Alex Salmond rejects baby ashes inquiry calls

Alex Salmond has again rejected calls for a public inquiry into the baby ashes scandal, while revealing his own mother had a stillborn child.

Alex Salmond rejected calls for a nationwide inquiry into the Mortonhall baby ashes scandal. Picture: TSPL
Alex Salmond rejected calls for a nationwide inquiry into the Mortonhall baby ashes scandal. Picture: TSPL

• Alex Salmond rejects third call for national inquiry into baby ashes scandal

• First Minister reveals his mother had a stillborn child as he expresses “great sympathy” with families

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• Inquiry into pratices at Edinburgh’s Mortonhall crematorium already taking place, but critics argue it will not cover all local issues

Alex Salmond rejected calls for a nationwide inquiry into the Mortonhall baby ashes scandal. Picture: TSPL

He brought his family’s experience into the weekly First Minister’s Questions session at Holyrood where he faced repeated calls to order a public inquiry into the baby ashes scandal.

“Let’s just accept that everyone in this Parliament has great sympathy and empathy for the parents in these circumstances,” he said.

“I suspect people across the country - my mother, and this is common with many families with experience of this, had a stillborn child.

“If you add to that the extremity of not knowing about the disposal of a child’s ashes then every person, every human person, understands how parents feel in those circumstances, or at least has the empathy to try and understand how parents feel.

“That is shared across this entire Parliament.”

He was responding to Scottish Conservative leader Ruth Davidson who was using the questions session for a third time to call for a nationwide inquiry.

An independent commission, led by former high court judge Lord Bonomy, has already been established.

He will review policies and practice across Scotland in relation to the handling of ashes following the cremation of babies and infants, and make recommendations for improvements.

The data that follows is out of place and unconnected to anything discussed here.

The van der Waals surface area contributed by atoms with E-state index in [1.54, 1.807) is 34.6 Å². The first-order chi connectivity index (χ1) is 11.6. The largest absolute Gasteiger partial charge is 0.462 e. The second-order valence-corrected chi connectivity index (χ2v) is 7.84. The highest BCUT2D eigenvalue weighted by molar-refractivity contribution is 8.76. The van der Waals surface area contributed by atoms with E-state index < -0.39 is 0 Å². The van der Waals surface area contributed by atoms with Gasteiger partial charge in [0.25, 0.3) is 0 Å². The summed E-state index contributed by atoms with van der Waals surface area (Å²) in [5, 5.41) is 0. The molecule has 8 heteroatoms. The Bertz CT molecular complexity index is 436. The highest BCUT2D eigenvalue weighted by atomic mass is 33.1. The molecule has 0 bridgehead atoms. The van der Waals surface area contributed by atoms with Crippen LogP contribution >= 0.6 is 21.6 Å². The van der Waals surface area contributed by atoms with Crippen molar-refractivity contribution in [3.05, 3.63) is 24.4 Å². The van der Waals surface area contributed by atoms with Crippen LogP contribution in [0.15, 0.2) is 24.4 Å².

Since then other local authorities have been implicated.

Former Lord Advocate Dame Elish Angiolini is already leading an investigation into practices at Mortonhall.

Mr Salmond said no obstacles have been found in the existing inquiries.

“If it’s not possible, if our former Lord Advocate does encounter obstacles and can’t get to the truth, then I’d be the first person, just like with the Bonomy commission, to reconsider the issue and see if further steps need to be taken,” he told MSPs.

“But let’s try and conduct this answer to the anguish of parents in a way that accepts that every single member in this chamber feels empathy and understand for the circumstances and plight they are in.”

Miss Davidson said the current inquiries will not look at all local issues.

While accepting there is empathy in the Parliament, she insisted only the SNP stands in the way of a public inquiry.

“This scandal has now spread from one crematorium in one part of Scotland to multiple sites, both private and public crematoria, in at least four local authority areas,” she said.

“We have the parents, knowing how long it will take, still calling for an inquiry to find out what happened to their babies’ remains.”

Focusing on Mr Salmond’s governing party, she told Parliament: “There is no getting away from the fact that the only party that is not supporting the parents’ call for an inquiry is the SNP.

“The parents out there just don’t understand it and neither do I.”

The exchanges took place the day after campaigners claimed that Mr Salmond refused to attend a meeting where they called for a public inquiry.

Bereaved parents took photographs of their dead infants into Parliament in an attempt to draw attention to the mishandling of babies’ ashes in Edinburgh, Glasgow, Falkirk and Aberdeen.

The meeting was hosted by Labour leader Johann Lamont and backed by Miss Davidson and Green party co-convener Patrick Harvie.

No government ministers or SNP MSPs attended.